Potatoes (Solanum tuberoso) are part of the Nightshade family that includes Tomatoes. The origin of this basic food is high in the Andes mountains, in Peru, around lake Titicaca. Since 8,000BC , the high nutritional content of this tuber has supported the indigenous people of the Inca empire. When the Spanish conquistadors took over Peru, they discovered potatoes and then introduced them to Europe. Today, the potatoe is the fourth largest food crop behind Rice, Wheat, Maize.

China, India, Russia and Ukraine are the big global producers of this root crop but it is widely grown all over the planet. Potatoes are a tuber and basically starch. That is how I thought about it. Really, with the skins on, these roots are so healthy you can live on them. Growing potatoes is easier than growing wheat.
In Ireland, where peasants rented land from the wealthy landowners, “no crop produced more food per acre, demanded less cultivation and stored as easily as the potato” SOURCE: BBC Travel online article in Culinary Roots series…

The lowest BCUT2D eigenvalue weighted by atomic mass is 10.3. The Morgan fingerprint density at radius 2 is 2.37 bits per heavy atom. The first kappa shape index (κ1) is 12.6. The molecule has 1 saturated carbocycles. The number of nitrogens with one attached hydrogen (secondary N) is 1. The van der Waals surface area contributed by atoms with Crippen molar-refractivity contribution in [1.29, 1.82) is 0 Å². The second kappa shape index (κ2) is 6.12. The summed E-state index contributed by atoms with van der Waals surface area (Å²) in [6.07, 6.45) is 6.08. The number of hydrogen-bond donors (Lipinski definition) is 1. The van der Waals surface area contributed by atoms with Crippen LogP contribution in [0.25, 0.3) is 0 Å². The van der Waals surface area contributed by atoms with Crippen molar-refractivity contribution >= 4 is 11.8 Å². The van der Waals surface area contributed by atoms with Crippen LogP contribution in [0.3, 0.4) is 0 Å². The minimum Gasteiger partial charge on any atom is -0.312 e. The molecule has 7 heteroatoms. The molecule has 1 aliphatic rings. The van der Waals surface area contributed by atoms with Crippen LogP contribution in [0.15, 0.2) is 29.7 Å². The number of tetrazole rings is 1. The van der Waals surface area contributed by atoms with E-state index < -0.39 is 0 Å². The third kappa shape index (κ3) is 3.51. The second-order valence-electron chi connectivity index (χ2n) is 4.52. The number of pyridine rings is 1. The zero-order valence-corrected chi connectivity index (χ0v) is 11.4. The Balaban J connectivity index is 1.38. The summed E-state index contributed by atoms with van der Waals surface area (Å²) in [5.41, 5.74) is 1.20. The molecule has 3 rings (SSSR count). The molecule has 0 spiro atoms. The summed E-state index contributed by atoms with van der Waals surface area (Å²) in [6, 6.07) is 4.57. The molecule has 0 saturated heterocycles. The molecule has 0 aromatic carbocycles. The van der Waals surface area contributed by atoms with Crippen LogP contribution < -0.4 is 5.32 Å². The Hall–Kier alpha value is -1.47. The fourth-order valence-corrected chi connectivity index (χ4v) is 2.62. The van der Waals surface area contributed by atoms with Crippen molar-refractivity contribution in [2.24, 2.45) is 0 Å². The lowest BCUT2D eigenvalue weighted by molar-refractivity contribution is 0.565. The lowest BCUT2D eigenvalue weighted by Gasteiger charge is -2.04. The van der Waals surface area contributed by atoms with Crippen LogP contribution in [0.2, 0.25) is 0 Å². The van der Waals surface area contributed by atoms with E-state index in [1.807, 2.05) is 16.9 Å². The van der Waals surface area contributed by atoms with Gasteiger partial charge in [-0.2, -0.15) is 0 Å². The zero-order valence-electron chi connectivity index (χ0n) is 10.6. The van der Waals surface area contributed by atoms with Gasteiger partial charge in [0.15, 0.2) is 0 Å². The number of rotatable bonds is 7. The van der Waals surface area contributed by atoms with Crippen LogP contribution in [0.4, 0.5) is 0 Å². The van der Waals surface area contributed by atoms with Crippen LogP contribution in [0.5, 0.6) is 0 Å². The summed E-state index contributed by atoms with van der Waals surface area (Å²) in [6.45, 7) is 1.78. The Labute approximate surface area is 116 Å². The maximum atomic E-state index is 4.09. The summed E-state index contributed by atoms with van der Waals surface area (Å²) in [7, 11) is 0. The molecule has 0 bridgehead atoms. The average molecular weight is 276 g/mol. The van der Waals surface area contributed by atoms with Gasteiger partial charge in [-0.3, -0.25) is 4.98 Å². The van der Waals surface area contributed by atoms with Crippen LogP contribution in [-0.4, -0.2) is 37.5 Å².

“Potatoes contain nearly every important vitamins and nutrients, except vitamin A and D …”.

Chris Dixon’s database (Healthy Edibles) of how foods can be used as a medicine (For Education Purposes Only) says this:

aid skin & kidney health, bone strength, muscle & nerve function; help manage high blood pressure; Baked potato with skin also helps reduce anxiety. Potato starch is gluten free & safe for those with celiac disease. Caution: do not eat a potato if it is green in places or has sprouts, as the poison solanine is present; discard & wash hands after handling the potato. Cooking & eating the potato will result in gastrointetestinal illness at least, & eating enough of these potatoes can cause death. Caution:eating potato chips can increase osteoarthritis symptoms. Caution: Potatoes can promote inflammatory conditions in some people, such as arthritisis.

The Great Famine in Ireland caused by too few varieties of the same crop, points to the risks from lack of diversity. Today, the mainstream varieties used are being crossed with genes from wild potatoe relatives in Peru, to breed resistance and adaptability. There are 5,000 varieties just in Peru. That’s diversity ! Canadians eat a lot of potatoes (177 pounds), the most of any vegetable. The majority as french fries or potato chips.